2018 Day 66 – Skofja Loka

By my rough count, we’ve passed the half way mark of our journey unnoticed, at Day 64. We’re “kind of” on track, even though we’re yet to teach the furthest point of our travels.

The morning starts with a brisk walk across the river, over the terrifying suspension bridge (bounces as Chris thumps along).

It’s forest and farmland on the other side, so we don’t get too far.

No wildlife bar this shy kitty in our return.

It’s only a short drive to our next destination, Skofja Loka, set at the confluence of two branches of the river Sora.

With a provenance dating back to 973, Skofja Loka was originally home to Bishops, becoming a major trade and craft centre in the Middle Ages. The town was damaged by an extensive earthquake in 1511 and rebuilt in the baroque style we see today.

Like many places of this period, the medieval market square dominates village life.

It’s set alongside St James’s Church which has Gothic vaulted ceilings, decorated with frescos,

and the Town Hall opposite.

We also pass the 15th century stone granary, once also home to the town’s tax records but now a modern day art gallery.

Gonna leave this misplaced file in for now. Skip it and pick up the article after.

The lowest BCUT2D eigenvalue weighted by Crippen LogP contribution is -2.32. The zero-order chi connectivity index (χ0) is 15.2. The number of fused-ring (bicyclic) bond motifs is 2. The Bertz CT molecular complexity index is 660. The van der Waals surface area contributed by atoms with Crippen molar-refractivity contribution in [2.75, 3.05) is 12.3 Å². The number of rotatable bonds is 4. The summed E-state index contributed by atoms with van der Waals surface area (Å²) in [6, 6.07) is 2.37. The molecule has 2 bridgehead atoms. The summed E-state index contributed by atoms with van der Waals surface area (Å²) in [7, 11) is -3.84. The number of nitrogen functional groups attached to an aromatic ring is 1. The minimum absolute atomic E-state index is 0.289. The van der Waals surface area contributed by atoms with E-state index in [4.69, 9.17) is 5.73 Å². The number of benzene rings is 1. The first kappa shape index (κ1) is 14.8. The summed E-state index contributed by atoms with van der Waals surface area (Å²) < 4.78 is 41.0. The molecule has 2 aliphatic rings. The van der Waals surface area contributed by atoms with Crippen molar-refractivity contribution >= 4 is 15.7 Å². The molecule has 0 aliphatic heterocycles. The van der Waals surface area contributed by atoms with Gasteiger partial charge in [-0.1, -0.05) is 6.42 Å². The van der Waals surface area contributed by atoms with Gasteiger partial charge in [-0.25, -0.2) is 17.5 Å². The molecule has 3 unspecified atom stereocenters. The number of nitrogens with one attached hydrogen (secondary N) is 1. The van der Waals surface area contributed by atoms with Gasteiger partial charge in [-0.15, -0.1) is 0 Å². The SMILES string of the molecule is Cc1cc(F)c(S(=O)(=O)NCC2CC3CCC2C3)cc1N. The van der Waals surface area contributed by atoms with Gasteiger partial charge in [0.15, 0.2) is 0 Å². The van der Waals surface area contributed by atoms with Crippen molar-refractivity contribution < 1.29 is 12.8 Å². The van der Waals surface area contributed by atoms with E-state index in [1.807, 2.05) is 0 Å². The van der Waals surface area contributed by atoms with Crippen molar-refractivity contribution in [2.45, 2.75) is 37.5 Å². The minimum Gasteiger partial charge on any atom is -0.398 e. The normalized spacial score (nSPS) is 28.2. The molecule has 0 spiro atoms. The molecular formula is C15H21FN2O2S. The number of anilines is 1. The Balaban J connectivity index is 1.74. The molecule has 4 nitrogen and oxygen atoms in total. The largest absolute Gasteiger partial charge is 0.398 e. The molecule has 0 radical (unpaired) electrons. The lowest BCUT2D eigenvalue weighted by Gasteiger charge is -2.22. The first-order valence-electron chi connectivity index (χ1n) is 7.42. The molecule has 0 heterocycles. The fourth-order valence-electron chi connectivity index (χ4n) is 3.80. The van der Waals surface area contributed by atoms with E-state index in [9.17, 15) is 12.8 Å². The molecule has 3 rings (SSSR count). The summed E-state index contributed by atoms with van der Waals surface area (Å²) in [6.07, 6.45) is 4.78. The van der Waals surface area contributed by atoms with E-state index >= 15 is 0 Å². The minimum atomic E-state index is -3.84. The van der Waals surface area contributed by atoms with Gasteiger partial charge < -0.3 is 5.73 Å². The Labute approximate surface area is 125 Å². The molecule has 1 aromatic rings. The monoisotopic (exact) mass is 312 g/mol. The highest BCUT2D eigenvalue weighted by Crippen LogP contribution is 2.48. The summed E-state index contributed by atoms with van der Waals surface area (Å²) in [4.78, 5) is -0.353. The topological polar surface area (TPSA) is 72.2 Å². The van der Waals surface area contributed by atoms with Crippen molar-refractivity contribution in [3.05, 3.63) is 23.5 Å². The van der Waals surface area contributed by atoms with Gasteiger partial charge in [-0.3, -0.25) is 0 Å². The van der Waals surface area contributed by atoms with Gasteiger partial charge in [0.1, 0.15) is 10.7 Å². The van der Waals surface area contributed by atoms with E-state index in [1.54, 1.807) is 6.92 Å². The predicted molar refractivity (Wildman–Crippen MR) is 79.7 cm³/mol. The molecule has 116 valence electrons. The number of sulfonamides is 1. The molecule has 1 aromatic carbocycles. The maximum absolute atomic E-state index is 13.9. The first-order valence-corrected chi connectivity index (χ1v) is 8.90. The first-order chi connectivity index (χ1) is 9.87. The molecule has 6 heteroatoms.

With the river and backdrop of wooded ridges it’s a very pretty setting.

Set high on the hill is the Skofja Loka Castle which served as seasonal residence for the Bishops of Freising: it’s now hone to the town’s museum.

Despite renovation works in progress it still offers a great view over the area.

We try without success to find the oldest house in the area, dating back to the 16th century: Nacetova Hisa, but fail to read the directions properly. It’s only later that we discover it was across the river in the adjacent town. The main thing I wanted to see was its “black kitchen” so named because it was built with a hearth but no chimney. The smoke from the fire was used to preserve smallgoods stored for curing in the rafters.

Instead, we stop for drinks by the river and watch the world go by.